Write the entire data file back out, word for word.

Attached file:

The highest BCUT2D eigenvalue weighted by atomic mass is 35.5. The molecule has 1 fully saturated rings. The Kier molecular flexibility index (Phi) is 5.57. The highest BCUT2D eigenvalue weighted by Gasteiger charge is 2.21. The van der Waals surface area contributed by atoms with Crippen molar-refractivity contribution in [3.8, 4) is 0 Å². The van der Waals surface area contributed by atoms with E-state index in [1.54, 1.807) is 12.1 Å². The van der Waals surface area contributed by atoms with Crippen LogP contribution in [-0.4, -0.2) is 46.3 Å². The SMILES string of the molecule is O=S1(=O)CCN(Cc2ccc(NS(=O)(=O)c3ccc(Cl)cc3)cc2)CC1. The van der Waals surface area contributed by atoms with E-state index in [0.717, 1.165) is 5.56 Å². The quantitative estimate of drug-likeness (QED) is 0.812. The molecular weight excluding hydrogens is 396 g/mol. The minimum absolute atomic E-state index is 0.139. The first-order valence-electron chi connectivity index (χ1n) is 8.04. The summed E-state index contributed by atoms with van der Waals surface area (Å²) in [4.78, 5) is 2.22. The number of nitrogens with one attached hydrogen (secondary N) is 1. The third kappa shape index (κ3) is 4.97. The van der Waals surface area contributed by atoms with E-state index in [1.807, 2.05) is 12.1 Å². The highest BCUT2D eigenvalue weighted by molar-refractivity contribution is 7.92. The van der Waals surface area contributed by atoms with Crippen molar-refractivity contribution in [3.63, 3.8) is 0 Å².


The highest BCUT2D eigenvalue weighted by atomic mass is 35.5. The molecule has 1 fully saturated rings. The Kier molecular flexibility index (Phi) is 5.57. The highest BCUT2D eigenvalue weighted by Gasteiger charge is 2.21. The van der Waals surface area contributed by atoms with Crippen molar-refractivity contribution in [3.8, 4) is 0 Å². The van der Waals surface area contributed by atoms with E-state index in [1.54, 1.807) is 12.1 Å². The van der Waals surface area contributed by atoms with Crippen LogP contribution in [-0.4, -0.2) is 46.3 Å². The SMILES string of the molecule is O=S1(=O)CCN(Cc2ccc(NS(=O)(=O)c3ccc(Cl)cc3)cc2)CC1. The van der Waals surface area contributed by atoms with E-state index in [0.717, 1.165) is 5.56 Å². The quantitative estimate of drug-likeness (QED) is 0.812. The molecular weight excluding hydrogens is 396 g/mol. The minimum absolute atomic E-state index is 0.139. The first-order valence-electron chi connectivity index (χ1n) is 8.04. The summed E-state index contributed by atoms with van der Waals surface area (Å²) in [4.78, 5) is 2.22. The number of nitrogens with one attached hydrogen (secondary N) is 1. The third kappa shape index (κ3) is 4.97. The van der Waals surface area contributed by atoms with E-state index in [1.807, 2.05) is 12.1 Å². The highest BCUT2D eigenvalue weighted by molar-refractivity contribution is 7.92. The van der Waals surface area contributed by atoms with Crippen molar-refractivity contribution in [3.63, 3.8) is 0 Å².